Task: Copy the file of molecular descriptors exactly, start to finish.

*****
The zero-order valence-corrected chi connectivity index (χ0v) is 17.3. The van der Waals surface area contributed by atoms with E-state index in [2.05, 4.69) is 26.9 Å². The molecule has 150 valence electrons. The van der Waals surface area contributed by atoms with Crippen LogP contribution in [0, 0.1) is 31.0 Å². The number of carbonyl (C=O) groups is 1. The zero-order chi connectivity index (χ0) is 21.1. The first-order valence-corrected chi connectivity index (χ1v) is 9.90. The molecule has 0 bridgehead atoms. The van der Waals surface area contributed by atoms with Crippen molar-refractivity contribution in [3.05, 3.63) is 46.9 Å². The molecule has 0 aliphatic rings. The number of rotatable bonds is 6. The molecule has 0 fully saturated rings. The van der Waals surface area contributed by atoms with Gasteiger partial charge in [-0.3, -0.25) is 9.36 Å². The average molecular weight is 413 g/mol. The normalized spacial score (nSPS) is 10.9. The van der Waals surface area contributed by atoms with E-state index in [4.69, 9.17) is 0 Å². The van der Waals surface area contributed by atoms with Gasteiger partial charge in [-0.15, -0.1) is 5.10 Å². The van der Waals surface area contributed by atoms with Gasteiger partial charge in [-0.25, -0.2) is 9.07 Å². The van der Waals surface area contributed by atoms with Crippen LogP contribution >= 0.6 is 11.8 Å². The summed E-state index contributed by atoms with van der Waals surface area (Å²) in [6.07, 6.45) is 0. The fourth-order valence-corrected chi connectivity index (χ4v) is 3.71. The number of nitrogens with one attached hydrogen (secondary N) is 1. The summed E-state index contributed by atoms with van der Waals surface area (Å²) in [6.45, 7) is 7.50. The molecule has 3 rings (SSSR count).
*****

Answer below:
The zero-order valence-corrected chi connectivity index (χ0v) is 17.3. The van der Waals surface area contributed by atoms with E-state index in [2.05, 4.69) is 26.9 Å². The molecule has 150 valence electrons. The van der Waals surface area contributed by atoms with Crippen LogP contribution in [0, 0.1) is 31.0 Å². The number of carbonyl (C=O) groups is 1. The zero-order chi connectivity index (χ0) is 21.1. The first-order valence-corrected chi connectivity index (χ1v) is 9.90. The molecule has 0 bridgehead atoms. The van der Waals surface area contributed by atoms with Crippen molar-refractivity contribution in [3.05, 3.63) is 46.9 Å². The molecule has 0 aliphatic rings. The number of rotatable bonds is 6. The molecule has 0 fully saturated rings. The van der Waals surface area contributed by atoms with Gasteiger partial charge in [-0.3, -0.25) is 9.36 Å². The average molecular weight is 413 g/mol. The normalized spacial score (nSPS) is 10.9. The van der Waals surface area contributed by atoms with E-state index in [4.69, 9.17) is 0 Å². The van der Waals surface area contributed by atoms with Gasteiger partial charge in [-0.15, -0.1) is 5.10 Å². The van der Waals surface area contributed by atoms with Gasteiger partial charge in [-0.25, -0.2) is 9.07 Å². The van der Waals surface area contributed by atoms with Crippen LogP contribution >= 0.6 is 11.8 Å². The summed E-state index contributed by atoms with van der Waals surface area (Å²) in [6.07, 6.45) is 0. The fourth-order valence-corrected chi connectivity index (χ4v) is 3.71. The number of nitrogens with one attached hydrogen (secondary N) is 1. The summed E-state index contributed by atoms with van der Waals surface area (Å²) in [6.45, 7) is 7.50. The molecule has 3 rings (SSSR count).